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The Influence and Power of Visual Media on Adolescents and the need for School-Based Media Literacy Instruction

Noro, Paul Steven (2010) The Influence and Power of Visual Media on Adolescents and the need for School-Based Media Literacy Instruction. Doctoral Dissertation, University of Pittsburgh. (Unpublished)

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The significance of media literacy pedagogy in American public schools is crucial in helping teenagers comprehend the visual media world in which they live. The world is currently a place where our youth are inundated with visual messages that must be received, interpreted and critically analyzed. The dilemma is not so much in the reception of the visual media because media is so prevalent in our American society; rather the dilemma lies within the interpretation and critical analysis of said messages. The context, purpose and meaning(s) of visual media has within its realm a social, capitalist and consumerism component that is both expansive and influential. The site for this study was a high school in a suburban school district located in the northeastern section of the United States. This dissertation consists of three theoretical essays. I first explored how power, agency and lack of critical media education each play a significant role in the exploitation of today's youth. I then reviewed current research to draw on a variety of perspectives and constructs in relation to more specific areas of media literacy, such as, effects of visual media on sexuality, alcohol and drug abuse, on body image, on violence and how adolescents form meaning of media and images. I then explored the ways in which teenagers make sense of visual media and how they view their own metacognition in relation to their exchanges with visual artifacts that confronts them on a daily basis. I also observed the ways in which teenagers view and interpret visual images and how these images influence their belief systems. Exploring these areas and questions helped me to appreciate the complexities of how the media is utilized by corporate America in regard to advertising; the interplay of visual imagery and how, subconsciously, the wants and desires of teenagers are exposed; and the need for public educational institutions to provide a more relevant curricula and policy that reflects our postmodern culture.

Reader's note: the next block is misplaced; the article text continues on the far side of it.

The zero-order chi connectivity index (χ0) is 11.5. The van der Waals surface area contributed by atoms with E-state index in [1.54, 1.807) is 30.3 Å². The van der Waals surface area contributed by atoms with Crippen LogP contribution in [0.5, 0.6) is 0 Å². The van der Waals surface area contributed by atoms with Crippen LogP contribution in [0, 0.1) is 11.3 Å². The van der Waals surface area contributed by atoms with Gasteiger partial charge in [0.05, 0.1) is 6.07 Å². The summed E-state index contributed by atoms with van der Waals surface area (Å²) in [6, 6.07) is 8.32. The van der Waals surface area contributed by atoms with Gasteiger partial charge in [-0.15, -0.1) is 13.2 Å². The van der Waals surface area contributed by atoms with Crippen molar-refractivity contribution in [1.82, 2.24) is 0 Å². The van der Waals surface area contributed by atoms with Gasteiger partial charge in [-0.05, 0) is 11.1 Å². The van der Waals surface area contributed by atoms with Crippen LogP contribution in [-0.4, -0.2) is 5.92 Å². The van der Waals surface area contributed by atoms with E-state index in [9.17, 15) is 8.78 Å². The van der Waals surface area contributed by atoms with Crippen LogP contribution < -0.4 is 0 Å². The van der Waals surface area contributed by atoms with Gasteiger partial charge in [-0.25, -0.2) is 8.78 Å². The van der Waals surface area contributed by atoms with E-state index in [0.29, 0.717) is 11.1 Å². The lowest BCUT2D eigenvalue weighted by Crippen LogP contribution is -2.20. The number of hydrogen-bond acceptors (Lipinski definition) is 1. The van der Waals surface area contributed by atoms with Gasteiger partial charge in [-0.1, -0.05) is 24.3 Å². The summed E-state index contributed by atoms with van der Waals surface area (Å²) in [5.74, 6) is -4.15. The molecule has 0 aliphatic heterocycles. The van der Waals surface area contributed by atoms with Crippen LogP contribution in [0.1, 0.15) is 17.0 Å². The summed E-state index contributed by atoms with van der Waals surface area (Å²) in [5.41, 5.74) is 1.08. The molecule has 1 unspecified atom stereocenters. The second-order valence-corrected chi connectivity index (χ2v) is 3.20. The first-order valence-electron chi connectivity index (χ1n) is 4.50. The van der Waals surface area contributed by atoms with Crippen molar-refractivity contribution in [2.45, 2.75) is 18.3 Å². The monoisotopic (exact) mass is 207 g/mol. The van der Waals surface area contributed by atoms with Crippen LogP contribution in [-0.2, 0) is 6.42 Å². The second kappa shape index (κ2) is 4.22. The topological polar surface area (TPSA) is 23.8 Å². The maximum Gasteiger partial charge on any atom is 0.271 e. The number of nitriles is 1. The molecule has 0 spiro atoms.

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Item Type: University of Pittsburgh ETD
Status: Unpublished
CreatorsEmailPitt UsernameORCID
Noro, Paul
ETD Committee:
TitleMemberEmail AddressPitt UsernameORCID
Committee ChairGarman, Noreenngarman@pitt.eduNGARMAN
Committee MemberFager,
Committee MemberTrovato, Charlenetrovato@pitt.eduTROVATO
Committee MemberGunzenhauser, Michaelmgunzen@pitt.eduMGUNZEN
Date: 11 January 2010
Date Type: Completion
Defense Date: 11 November 2009
Approval Date: 11 January 2010
Submission Date: 9 December 2009
Access Restriction: No restriction; Release the ETD for access worldwide immediately.
Institution: University of Pittsburgh
Schools and Programs: School of Education > Administrative and Policy Studies
Degree: EdD - Doctor of Education
Thesis Type: Doctoral Dissertation
Refereed: Yes
Uncontrolled Keywords: Education; Media Literacy; Secondary Education; Visual Media
Other ID:, etd-12092009-144629
Date Deposited: 10 Nov 2011 20:09
Last Modified: 15 Nov 2016 13:54


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